Teaching English

Back in the Classroom

February 8, 2014
By
Back in the Classroom

This is the first time I’ve seen anything like corporal punishment in Korea. I witnessed my old boss grab students by the ears, but generally this was done without malice and only if students had really been misbehaving, e.g. hitting others, making others cry with insults. Nevertheless, my current employer is taking things to...
Read more »

Tags: , , , , ,
Posted in South Korea, Teaching English | 6 Comments »

Teaching English in Peru: First Impressions

September 13, 2013
By
Teaching English in Peru: First Impressions

So, a little background. I’ve taught in the United States, Japan, South Korea, and Thailand. Most of my experience with non-native speakers has been in east Asia, where standards are low, pay is high, and the majority of expats sure to be English teachers. All well and good. South America is a completely different...
Read more »

Posted in Peru, Teaching English | Comments Off

If I Did It: Returning to Japan

October 12, 2012
By
If I Did It: Returning to Japan

It’s not the same as it was before, when I had to return to Dallas with my head hung low, lacking any job prospects and feeling pretty miserable about myself and the direction my life was headed. Such was the state I was in when I decided to apply to schools in South Korea....
Read more »

Posted in Japan, Teaching English | Comments Off

Expats: We Always Go Home

February 23, 2012
By
Expats: We Always Go Home

Disclaimer: Based on initial impressions, I realized I really should have been much more specific when referring to “expats”. In this scenario, I’m certainly not referring to the zainichi and those with Japanese citizenship, but I’d be lying if I didn’t say I wasn’t considering foreigners with permanent residency. In any case, this is...
Read more »

Posted in Japan, South Korea, Teaching English | 6 Comments »

I Do Miss Japan

February 2, 2012
By
I Do Miss Japan

Four years ago I was doing pretty much the same thing I am now: staring at my computer screen and contemplating life abroad. The difference is, I was fresh from wrist surgery at Imakiire Hospital in Kagoshima, having shattered my distal radius in December 2007. How could I possibly feel nostalgic for such a...
Read more »

Posted in Japan, Teaching English | Comments Off

Korean Students: Things Are Never Looking Up?

August 21, 2011
By
Korean Students: Things Are Never Looking Up?

I had one of the most depressing and culturally insightful classes with some of my higher-level students this week. Unlike in some hagwon, where foreign teachers are not allowed their say when it come to class format and textbooks, my boss really values my input; I have had total creative control of the gold...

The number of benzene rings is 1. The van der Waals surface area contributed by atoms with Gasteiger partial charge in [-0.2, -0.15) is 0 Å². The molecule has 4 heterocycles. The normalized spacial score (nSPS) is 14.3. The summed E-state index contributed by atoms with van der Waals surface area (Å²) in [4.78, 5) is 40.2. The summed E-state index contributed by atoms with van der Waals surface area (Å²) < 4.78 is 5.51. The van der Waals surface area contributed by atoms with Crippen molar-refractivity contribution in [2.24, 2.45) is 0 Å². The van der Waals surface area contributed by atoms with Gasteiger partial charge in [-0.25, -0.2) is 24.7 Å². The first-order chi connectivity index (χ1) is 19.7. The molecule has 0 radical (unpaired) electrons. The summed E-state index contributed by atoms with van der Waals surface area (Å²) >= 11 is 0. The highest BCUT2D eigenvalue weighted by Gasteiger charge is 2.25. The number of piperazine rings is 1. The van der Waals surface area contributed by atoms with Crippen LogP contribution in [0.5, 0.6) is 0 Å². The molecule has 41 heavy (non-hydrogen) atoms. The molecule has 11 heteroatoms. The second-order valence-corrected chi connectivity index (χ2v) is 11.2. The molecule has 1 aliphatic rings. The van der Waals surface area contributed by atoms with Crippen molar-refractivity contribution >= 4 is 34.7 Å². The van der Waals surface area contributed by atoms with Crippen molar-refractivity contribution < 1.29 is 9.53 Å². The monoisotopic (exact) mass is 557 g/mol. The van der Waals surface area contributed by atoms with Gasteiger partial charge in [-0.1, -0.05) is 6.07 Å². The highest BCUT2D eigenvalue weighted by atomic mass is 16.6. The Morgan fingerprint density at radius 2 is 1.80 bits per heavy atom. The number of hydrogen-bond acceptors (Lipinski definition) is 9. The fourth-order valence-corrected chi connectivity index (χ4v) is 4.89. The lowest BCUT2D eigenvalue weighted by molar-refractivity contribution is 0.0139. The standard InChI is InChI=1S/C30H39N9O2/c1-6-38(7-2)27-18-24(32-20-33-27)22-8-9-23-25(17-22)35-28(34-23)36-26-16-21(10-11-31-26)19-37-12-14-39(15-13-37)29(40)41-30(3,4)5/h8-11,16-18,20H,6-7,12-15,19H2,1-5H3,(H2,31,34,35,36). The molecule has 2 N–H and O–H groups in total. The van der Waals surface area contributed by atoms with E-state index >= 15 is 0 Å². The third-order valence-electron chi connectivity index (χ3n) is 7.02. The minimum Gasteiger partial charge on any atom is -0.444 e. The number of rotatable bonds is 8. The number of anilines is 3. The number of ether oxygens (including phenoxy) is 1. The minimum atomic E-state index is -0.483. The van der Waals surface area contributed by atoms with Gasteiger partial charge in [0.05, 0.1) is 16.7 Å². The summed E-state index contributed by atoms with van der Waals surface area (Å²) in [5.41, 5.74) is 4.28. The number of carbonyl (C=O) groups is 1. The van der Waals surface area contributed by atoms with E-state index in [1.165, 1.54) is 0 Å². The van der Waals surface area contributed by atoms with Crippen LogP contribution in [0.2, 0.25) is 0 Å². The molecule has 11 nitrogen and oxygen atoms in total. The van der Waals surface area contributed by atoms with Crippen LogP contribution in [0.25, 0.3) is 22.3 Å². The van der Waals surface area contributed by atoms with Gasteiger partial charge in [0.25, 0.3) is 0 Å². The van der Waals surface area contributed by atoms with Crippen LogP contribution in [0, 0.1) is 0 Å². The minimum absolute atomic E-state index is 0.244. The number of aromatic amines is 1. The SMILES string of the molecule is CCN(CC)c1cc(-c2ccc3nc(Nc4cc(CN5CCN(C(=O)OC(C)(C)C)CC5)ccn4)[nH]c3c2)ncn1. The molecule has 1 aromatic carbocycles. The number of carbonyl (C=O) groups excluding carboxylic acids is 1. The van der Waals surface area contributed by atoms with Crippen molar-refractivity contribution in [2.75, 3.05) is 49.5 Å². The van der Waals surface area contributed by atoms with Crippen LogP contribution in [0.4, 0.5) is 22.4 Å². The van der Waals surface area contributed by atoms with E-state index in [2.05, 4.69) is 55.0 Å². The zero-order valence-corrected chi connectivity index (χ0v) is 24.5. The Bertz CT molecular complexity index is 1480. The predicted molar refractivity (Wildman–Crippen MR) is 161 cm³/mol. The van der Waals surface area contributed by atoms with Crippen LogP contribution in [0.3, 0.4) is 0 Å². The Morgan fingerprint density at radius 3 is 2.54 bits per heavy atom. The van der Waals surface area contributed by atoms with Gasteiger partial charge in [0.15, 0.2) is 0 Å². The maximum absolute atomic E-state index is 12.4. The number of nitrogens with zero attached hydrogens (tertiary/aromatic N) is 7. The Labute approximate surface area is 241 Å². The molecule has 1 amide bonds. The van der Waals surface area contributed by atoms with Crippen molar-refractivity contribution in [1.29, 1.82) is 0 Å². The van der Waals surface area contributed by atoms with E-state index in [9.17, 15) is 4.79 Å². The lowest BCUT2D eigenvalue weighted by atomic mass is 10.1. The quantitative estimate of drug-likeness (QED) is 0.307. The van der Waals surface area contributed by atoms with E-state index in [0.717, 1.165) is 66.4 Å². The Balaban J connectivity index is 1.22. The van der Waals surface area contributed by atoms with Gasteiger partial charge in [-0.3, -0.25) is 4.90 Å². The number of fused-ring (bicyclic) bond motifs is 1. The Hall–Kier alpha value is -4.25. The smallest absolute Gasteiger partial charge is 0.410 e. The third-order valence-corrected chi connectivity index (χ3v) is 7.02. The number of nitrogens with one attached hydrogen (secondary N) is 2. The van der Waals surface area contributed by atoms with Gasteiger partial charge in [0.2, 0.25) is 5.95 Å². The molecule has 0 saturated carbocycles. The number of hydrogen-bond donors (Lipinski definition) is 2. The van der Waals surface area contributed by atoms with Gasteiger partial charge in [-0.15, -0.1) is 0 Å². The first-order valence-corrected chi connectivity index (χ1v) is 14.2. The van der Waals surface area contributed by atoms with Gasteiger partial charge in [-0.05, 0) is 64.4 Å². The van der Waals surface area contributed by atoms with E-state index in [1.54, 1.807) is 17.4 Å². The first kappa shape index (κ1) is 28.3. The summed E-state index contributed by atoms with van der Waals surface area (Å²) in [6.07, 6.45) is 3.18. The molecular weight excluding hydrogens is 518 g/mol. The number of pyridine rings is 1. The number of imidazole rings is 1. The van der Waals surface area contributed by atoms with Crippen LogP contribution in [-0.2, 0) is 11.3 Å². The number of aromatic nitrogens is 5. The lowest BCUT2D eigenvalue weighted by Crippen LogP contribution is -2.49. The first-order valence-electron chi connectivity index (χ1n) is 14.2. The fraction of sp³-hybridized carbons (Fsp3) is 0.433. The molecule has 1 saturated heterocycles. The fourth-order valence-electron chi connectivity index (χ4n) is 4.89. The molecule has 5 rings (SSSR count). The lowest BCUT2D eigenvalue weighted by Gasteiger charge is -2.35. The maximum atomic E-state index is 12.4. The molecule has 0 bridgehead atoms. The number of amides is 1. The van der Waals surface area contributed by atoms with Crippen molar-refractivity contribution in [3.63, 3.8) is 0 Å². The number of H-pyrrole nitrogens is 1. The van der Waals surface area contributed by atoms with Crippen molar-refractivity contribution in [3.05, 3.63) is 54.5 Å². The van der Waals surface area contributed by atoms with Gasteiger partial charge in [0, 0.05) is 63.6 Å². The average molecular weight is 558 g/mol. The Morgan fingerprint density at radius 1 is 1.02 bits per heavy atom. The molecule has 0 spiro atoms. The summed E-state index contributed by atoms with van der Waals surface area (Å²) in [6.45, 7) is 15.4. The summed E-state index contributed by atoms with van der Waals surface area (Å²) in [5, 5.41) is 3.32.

Read more »

Posted in South Korea, Teaching English | 3 Comments »

Living in Korea by the Numbers

August 5, 2011
By
Living in Korea by the Numbers

Having just completed one year in Korea, I thought I’d give prospective expats an idea of how much one can pocket and live on in a year here. You hear stories all the time about how Korea is the country to go teach EFL if you want to make money, but has anyone actually...
Read more »

Tags: , , , ,
Posted in South Korea, Teaching English, Travel Jobs | 2 Comments »

Doing Business in Korea: Skirting the Law

July 25, 2011
By

Some of the business practices I’ve seen my hagwon doing, and why I believe Korea has more of a relationship-based culture vs. a legal one.
Read more »

Posted in South Korea, Teaching English | Comments Off

Classroom Discipline: Unteachable?

July 19, 2011
By

Greetings from Korea. I’m still trying to integrate Google+ into my blog (and deciding if I really want to do it). If you’d like to add me, go right ahead. In the meantime, with my videos from the Boryeong Mud Festival still in the buffer, I thought I’d discuss something that’s been going on...
Read more »

Posted in South Korea, Teaching English | 1 Comment »

Teaching in Korea: Why Should You Choose a Hagwon?

June 18, 2011
By

I throw my opinion into the ongoing debate for incoming English teachers: public schools or privates (hagwons)? Most of the time, it’s a no-brainer: public schools for better vacations, stability, and sick days. But there are some reasons why you might want to risk a hagwon.
Read more »

Tags: , , , , ,
Posted in South Korea, Teaching English | 1 Comment »

Subscribe to OAT


Need Advice on Living Abroad?

Thinking of teaching English in Japan? Volunteering in Thailand? Backpacking around New Zealand? If you're looking for some insider tips on the places to go and the people to meet, check out my consulting services. If you just have a few questions, no worries: email me.